What happens to Chefs when they start teaching is that they usually deal with too many students, and think back when you went to school or me, there were 20-30 kids, most were average at best, about 30% sucked and 1-2 were any good, it's the same today!!!!!
The other problem today is schools are selling the kids a false bill of goods, they reall ybelieve they are Chefs when they graduate from these mediocre programs!
|By Chefspike (Chefspike) on Monday, December 20, 2004 - 10:07 pm: Edit|
Well, I didn't know that Vocational and public were one of the same.
I don't have kids nor do any of my friends kids plan on getting into the food biz.
So I don't have exposure to that part of the food training level.
As far as Rachel goes. Shes in kind of a hard spot. Age. No car. No money. Area where she lives. (bad)
But, I'm going to get in to it and see what I can come up with. Make some phone calls and see if theres anyone down there, (shes south of me) that would be willing to help.
I would hate to see a young person with her attitude about education and advancement have to wait.
All I can do is try, see what happens.
|By Chefmanny (Chefmanny) on Tuesday, December 21, 2004 - 07:17 am: Edit|
Do it man!!!
I know you can, if anyone can!!!
|By Chefoncall (Chefoncall) on Saturday, December 25, 2004 - 02:26 pm: Edit|
Dear Fellow Chefs:
I have been following your featured comments. They are all good. Let me confirm a couple of things from my certified perspective.I do catch heck from having a patch on my jacket. However, I am not embarrased to say it. I worked a linecook job out of culinary school. Then went on to move out of state and compete in another states job market. Also, hard butt work. Why? Well the locals already have there stomping ground. Then they hire an out of town chef that is there boss. God, I feared for my life daily. These guys weren't angels.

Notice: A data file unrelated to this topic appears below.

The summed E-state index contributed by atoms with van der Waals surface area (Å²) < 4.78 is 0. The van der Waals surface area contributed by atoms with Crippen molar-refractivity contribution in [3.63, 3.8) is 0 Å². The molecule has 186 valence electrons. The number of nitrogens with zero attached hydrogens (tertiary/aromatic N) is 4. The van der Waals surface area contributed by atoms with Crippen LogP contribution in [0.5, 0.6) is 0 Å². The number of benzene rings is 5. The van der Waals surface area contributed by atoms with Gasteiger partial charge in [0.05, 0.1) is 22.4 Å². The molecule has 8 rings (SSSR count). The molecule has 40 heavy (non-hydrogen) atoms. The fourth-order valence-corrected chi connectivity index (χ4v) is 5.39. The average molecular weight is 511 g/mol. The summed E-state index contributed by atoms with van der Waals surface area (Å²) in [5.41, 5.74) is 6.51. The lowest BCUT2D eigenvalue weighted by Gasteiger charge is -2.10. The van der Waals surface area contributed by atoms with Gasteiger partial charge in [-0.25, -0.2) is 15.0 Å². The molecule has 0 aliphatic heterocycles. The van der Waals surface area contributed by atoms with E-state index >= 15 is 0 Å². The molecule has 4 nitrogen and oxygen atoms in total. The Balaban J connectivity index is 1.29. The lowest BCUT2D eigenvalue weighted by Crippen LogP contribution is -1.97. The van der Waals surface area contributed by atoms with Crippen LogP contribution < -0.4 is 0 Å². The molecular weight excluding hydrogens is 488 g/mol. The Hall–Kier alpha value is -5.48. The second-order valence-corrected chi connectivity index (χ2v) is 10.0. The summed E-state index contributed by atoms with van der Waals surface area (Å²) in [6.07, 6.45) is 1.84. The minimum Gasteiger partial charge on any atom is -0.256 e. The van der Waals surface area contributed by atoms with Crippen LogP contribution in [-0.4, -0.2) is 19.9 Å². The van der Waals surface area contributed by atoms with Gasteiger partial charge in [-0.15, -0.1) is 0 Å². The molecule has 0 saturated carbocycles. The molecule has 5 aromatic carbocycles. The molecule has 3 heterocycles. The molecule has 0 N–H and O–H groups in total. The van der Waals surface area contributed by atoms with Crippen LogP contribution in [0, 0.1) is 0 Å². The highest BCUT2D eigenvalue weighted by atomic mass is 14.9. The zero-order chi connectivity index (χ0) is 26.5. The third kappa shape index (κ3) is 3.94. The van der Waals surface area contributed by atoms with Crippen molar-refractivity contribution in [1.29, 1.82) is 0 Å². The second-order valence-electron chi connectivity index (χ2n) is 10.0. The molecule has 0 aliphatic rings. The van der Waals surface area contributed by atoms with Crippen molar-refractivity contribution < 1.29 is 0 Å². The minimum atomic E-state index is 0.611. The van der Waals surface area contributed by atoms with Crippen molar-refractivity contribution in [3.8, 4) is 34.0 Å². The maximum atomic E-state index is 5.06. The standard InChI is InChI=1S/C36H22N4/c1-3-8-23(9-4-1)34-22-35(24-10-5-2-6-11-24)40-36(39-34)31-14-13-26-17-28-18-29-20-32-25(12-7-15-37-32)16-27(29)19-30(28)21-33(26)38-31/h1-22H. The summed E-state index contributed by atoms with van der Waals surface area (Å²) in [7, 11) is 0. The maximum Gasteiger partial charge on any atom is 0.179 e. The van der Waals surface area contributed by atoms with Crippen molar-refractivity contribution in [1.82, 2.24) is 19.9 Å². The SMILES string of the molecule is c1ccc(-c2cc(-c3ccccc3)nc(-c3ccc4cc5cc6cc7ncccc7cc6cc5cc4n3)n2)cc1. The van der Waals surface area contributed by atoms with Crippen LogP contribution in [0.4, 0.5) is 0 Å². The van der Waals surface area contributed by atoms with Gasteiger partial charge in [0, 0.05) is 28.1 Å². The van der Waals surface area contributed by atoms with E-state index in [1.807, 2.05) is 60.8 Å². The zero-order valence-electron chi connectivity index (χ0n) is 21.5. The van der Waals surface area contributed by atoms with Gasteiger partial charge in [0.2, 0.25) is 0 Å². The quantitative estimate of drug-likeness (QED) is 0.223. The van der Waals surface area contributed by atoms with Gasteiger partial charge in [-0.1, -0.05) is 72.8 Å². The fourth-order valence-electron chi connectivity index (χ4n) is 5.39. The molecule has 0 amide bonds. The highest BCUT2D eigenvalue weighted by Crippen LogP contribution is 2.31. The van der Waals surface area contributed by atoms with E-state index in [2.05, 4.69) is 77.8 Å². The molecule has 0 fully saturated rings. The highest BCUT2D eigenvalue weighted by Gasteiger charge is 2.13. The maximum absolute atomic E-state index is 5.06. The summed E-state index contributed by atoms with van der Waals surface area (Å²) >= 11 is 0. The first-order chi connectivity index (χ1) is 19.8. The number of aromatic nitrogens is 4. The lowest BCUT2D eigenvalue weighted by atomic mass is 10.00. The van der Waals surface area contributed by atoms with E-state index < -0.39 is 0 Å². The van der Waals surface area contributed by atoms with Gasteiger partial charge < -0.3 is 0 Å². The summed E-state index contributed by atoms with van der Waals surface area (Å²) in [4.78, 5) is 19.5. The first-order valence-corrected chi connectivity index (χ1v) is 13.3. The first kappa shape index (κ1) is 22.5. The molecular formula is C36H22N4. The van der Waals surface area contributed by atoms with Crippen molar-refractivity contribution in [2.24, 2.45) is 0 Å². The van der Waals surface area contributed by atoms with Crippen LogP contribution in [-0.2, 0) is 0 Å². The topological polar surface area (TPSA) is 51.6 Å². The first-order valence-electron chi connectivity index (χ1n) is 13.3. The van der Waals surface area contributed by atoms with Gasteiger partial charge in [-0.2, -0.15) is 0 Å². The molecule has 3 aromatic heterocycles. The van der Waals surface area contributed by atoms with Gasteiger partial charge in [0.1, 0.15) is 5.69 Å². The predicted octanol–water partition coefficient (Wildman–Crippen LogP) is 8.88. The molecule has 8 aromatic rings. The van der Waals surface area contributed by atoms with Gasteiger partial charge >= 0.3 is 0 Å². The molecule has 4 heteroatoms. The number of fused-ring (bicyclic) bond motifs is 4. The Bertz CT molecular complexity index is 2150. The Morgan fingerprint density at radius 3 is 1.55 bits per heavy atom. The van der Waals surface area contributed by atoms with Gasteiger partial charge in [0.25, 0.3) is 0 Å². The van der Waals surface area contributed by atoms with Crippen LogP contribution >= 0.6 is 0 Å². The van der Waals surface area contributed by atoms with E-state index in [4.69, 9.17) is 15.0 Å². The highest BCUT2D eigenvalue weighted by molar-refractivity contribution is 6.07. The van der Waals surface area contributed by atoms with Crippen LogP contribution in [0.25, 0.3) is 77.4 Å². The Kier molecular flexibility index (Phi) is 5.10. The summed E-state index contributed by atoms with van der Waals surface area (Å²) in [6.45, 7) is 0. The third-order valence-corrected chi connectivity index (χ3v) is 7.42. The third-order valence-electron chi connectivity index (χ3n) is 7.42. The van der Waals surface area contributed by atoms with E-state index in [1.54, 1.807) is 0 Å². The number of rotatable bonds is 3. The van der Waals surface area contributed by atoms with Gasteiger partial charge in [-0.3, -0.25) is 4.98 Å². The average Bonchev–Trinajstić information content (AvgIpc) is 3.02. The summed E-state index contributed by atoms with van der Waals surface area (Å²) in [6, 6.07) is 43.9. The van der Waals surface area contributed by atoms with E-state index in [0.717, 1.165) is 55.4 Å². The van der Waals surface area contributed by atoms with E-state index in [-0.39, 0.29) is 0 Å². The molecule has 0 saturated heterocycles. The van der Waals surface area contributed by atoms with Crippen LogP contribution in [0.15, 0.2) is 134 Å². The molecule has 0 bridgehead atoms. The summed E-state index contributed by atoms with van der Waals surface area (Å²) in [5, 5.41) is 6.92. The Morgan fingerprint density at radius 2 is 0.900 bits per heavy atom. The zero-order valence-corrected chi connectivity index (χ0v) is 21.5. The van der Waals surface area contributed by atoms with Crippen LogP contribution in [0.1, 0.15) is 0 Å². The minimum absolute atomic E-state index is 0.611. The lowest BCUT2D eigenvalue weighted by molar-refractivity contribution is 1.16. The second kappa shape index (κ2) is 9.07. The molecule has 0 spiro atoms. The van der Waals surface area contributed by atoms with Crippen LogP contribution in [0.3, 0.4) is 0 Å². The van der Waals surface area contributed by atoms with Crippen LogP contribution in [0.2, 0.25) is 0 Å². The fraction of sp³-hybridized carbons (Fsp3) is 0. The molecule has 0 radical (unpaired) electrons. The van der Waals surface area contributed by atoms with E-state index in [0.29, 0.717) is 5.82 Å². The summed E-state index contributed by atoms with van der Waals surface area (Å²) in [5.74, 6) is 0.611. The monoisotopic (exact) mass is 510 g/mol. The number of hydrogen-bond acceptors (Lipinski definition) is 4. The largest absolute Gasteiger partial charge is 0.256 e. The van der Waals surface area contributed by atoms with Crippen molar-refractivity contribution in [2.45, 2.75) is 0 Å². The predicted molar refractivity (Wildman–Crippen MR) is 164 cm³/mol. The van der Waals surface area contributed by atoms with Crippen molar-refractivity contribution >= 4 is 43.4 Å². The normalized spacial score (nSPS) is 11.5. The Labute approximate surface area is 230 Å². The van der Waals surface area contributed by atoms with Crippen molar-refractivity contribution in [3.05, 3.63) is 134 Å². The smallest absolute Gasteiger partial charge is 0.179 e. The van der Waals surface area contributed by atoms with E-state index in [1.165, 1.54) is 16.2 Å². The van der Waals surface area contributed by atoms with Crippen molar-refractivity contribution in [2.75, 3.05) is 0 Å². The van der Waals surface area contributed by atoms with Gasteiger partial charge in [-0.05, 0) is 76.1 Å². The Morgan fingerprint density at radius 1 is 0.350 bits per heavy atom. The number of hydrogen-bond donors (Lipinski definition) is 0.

Although, a couple I know went farther up state New York to work in a restaurant making rattle snake stew and buffalo chili. I miss those guys. managing them put a patch on my coat pocket. The job I am at know will be ending soon. I will be moving on.
I think there is one most very important factor here to remember. DEDICATION, DO NOT FORGET WHERE YOU CAME FROM. DO NOT FORGET HOW TO COOK ON THE LINE. ALSO, the education market in culinary schools are really becoming a hot topic for newer chefs that are just getting started. Do not know much about J&W myself. I cam from the big C myself, so. I am partial to them. I have heard that San Francisco is a close second. Actually, I would be willing to bet if I had to do it over again. I might go back to California. I actually worked under a great chef from CCA. He actually did some work at the white house. Also, if you are not 18 and just starting in this work. The apprentices are out there. I think then you older/younger guys will see why us younger starting chefs were born into it. Then I think you will know why CHEFSPIKE and CHEFTIM and I are crazy. I used to get the crap beat out of me daily. But,I promised to never quit, I never did. I remember when I first apprenticed. I had a ACF President Chapter teaching me how to cook in the old black tin sautee pans. Well, if you know anything bout these pans they will burn veal in about 2 seconds on low heat in the middle of a la carte dinner doing 80 covers while being screamed at by the tops of his lungs. But, I see that chef today at meetings and he treats me like his son today.
|By Chefmanny (Chefmanny) on Sunday, December 26, 2004 - 08:13 am: Edit|
Dude, you may have to step up with the discipline there in the kitchen!!!!!!!
Some people will try to get away with as much as you will let them; you are in charge.
Actually those pans saved lots of time, I remember using them, you would have oil in about 8-10, when the orders were fired you put the food in and it was done in a very short time, you wiped them and they were ready to go again!!!
Wow, that brings back some old memories!!!!
|By Chefspike (Chefspike) on Sunday, December 26, 2004 - 05:05 pm: Edit|
I remember those pans, don't any of you use them anymore?
|By Foodpump (Foodpump) on Monday, December 27, 2004 - 10:46 pm: Edit|
The black steel carbon pans? Tin melts at 232 celcius. (don't know what that's in F. maybe 380 ?) No I've got a stack of the black steel ones, and I prefer them over anything, even the new copper and s/s pans I got last Christmas. Definately better than the aluminum jobbies, those ones warp after two weeks and the rivets work loose after three weeks...
O.K., better let the force shields down for a minute. Chefoncall, you and I are pretty much the same: We want to be accepted in this forum, we want out ideas and opinions to be respected. And like I said before, it wasn't my intention to be harsh or snotty, but I probably came across that way, so accept my apology.